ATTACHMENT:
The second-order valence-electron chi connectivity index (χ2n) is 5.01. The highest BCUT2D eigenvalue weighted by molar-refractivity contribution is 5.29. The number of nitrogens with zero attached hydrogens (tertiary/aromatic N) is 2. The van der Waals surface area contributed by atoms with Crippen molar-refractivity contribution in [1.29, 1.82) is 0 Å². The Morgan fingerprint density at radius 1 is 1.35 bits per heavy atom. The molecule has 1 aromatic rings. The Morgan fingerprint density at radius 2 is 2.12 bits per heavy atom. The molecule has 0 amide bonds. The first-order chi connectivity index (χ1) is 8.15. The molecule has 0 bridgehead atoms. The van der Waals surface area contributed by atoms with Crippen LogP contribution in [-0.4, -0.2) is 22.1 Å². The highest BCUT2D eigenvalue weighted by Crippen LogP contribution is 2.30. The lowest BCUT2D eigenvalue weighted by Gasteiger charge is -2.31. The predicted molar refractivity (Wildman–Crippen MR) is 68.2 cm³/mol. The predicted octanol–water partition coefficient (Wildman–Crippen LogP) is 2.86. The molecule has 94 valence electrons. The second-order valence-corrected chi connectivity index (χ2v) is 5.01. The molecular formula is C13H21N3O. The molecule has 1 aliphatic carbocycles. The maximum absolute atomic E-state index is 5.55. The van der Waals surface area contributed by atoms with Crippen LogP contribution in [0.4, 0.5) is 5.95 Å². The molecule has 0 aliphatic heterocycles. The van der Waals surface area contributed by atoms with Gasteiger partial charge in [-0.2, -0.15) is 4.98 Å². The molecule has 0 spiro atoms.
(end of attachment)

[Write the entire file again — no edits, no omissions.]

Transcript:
The second-order valence-electron chi connectivity index (χ2n) is 5.01. The highest BCUT2D eigenvalue weighted by molar-refractivity contribution is 5.29. The number of nitrogens with zero attached hydrogens (tertiary/aromatic N) is 2. The van der Waals surface area contributed by atoms with Crippen molar-refractivity contribution in [1.29, 1.82) is 0 Å². The Morgan fingerprint density at radius 1 is 1.35 bits per heavy atom. The molecule has 1 aromatic rings. The Morgan fingerprint density at radius 2 is 2.12 bits per heavy atom. The molecule has 0 amide bonds. The first-order chi connectivity index (χ1) is 8.15. The molecule has 0 bridgehead atoms. The van der Waals surface area contributed by atoms with Crippen LogP contribution in [-0.4, -0.2) is 22.1 Å². The highest BCUT2D eigenvalue weighted by Crippen LogP contribution is 2.30. The lowest BCUT2D eigenvalue weighted by Gasteiger charge is -2.31. The predicted molar refractivity (Wildman–Crippen MR) is 68.2 cm³/mol. The predicted octanol–water partition coefficient (Wildman–Crippen LogP) is 2.86. The molecule has 94 valence electrons. The second-order valence-corrected chi connectivity index (χ2v) is 5.01. The molecular formula is C13H21N3O. The molecule has 1 aliphatic carbocycles. The maximum absolute atomic E-state index is 5.55. The van der Waals surface area contributed by atoms with Crippen LogP contribution in [0.4, 0.5) is 5.95 Å². The molecule has 0 aliphatic heterocycles. The van der Waals surface area contributed by atoms with Gasteiger partial charge in [-0.2, -0.15) is 4.98 Å². The molecule has 0 spiro atoms.